After menopause, the body naturally produces ¼ of the regular amount of progesterone. This change can greatly affect a woman's body physically and the way she feels. Most symptoms are heaviest after menopause, but can be experienced at anytime according to the woman's genetics.
Keep reading to find more about progesterone therapy.
What Is Progesterone?
Progesterone and estrogen go hand in hand. Each month due to the estrogen in a woman's body the lining of the uterus builds up and prepares for pregnancy. When the ovary is not fertilized, progesterone comes into play and sheds the lining. This is the menstrual period.
Progesterone therapy is used to balance out levels with estrogen and is almost always accompanied with estrogen in small doses.
Progesterone Therapy: Good or Bad Idea?
Balancing out the hormone levels with progesterone can have great benefits. Many women feel that their life is on hold when out of balance or after menopause.
Progesterone treatment has been found to be beneficial:
- Restored sex drive
- Natural antidepressant
- Protects against fibrocystic breasts
- Normalized blood sugar, zinc and copper levels
- Facilitates thyroid hormone action
- Normalized blood clotting
- Decreased breast cancer risk
- Helps use fat for energy
- Improved sleep patterns
- Elimination of depression after child birth
- Natural diuretic
While all of these benefits have been found, there also can be negative side effects.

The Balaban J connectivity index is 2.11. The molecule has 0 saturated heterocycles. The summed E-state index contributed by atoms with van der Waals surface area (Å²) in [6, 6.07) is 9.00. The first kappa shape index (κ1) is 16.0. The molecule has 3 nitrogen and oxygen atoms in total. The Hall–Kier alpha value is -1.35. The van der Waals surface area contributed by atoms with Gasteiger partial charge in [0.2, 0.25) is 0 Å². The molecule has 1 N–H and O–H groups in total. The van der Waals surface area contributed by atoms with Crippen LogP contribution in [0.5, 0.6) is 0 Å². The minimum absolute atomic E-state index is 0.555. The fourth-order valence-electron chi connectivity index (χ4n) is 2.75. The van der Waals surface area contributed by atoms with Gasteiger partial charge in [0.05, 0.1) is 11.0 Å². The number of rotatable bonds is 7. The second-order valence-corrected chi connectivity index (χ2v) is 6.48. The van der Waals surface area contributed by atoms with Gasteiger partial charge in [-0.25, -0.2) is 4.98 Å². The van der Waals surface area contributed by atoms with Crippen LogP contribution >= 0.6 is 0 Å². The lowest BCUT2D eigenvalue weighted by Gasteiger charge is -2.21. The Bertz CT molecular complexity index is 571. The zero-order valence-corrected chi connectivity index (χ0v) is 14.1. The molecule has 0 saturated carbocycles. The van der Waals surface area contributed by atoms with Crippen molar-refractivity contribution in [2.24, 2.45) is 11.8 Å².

Negative Side Effects
While for some women progesterone therapy treatment works great for them, some women feel side effects from the added hormones.
Here is a list of some of the most common side effects,
- Breast tenderness
- Fluid retention
- Cardiac and renal dysfunction
Keep reading to find out the forms of treatment of progesterone therapy.
Treatment for Progesterone Therapy
Progesterone has to be dissolved in oil which allows for a few different ways to administer progesterone levels.
Here is a list of the forms of progesterone hormone treatment.
- Tablets - Normally gIve a quick release, but are not suitable for long term use injection - very effective at treating emergencies such as epileptic, migraine, or asthmatic attacks, but not for long term use
- Creams - creams varying from under 1% to 10% in strength, which are an effective, slow release form
- Oral capsules
Besides these methods, it is important to remember that the condition of the body ditates much of the success and failure of the treatments. Exercising and eating a helthy diet are key in maintaining the body and mind. Staying relaxed and taking time for yourself are important while your body is going through a stressful time.
Also some alternative medicines have been known to help women relax. St. John's wart and black cohosh are two natural remedies that have been known to help women balance their hormone levels.
If you feel that something is wrong or have not seen a doctor to check your hormone levels, it is time to see your medical practitioner. Your doctor can help you find out what is going on in your body.
For more information on progesterone therapy, click on this link.